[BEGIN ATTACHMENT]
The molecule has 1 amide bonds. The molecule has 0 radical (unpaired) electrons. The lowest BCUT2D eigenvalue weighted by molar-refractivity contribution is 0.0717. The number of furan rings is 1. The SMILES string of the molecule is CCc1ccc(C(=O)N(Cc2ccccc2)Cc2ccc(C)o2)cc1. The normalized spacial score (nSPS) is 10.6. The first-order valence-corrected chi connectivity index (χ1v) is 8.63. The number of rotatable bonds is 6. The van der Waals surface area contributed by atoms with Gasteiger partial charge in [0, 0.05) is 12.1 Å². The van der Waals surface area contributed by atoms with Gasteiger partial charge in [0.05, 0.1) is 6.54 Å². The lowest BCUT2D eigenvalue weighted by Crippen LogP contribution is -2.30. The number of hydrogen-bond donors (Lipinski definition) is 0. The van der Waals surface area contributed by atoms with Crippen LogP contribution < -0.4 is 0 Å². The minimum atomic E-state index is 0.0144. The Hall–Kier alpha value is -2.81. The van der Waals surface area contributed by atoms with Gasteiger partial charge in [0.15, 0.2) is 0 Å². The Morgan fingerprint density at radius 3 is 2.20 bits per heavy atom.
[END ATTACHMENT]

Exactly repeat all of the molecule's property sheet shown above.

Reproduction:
The molecule has 1 amide bonds. The molecule has 0 radical (unpaired) electrons. The lowest BCUT2D eigenvalue weighted by molar-refractivity contribution is 0.0717. The number of furan rings is 1. The SMILES string of the molecule is CCc1ccc(C(=O)N(Cc2ccccc2)Cc2ccc(C)o2)cc1. The normalized spacial score (nSPS) is 10.6. The first-order valence-corrected chi connectivity index (χ1v) is 8.63. The number of rotatable bonds is 6. The van der Waals surface area contributed by atoms with Gasteiger partial charge in [0, 0.05) is 12.1 Å². The van der Waals surface area contributed by atoms with Gasteiger partial charge in [0.05, 0.1) is 6.54 Å². The lowest BCUT2D eigenvalue weighted by Crippen LogP contribution is -2.30. The number of hydrogen-bond donors (Lipinski definition) is 0. The van der Waals surface area contributed by atoms with Crippen LogP contribution < -0.4 is 0 Å². The minimum atomic E-state index is 0.0144. The Hall–Kier alpha value is -2.81. The van der Waals surface area contributed by atoms with Gasteiger partial charge in [0.15, 0.2) is 0 Å². The Morgan fingerprint density at radius 3 is 2.20 bits per heavy atom.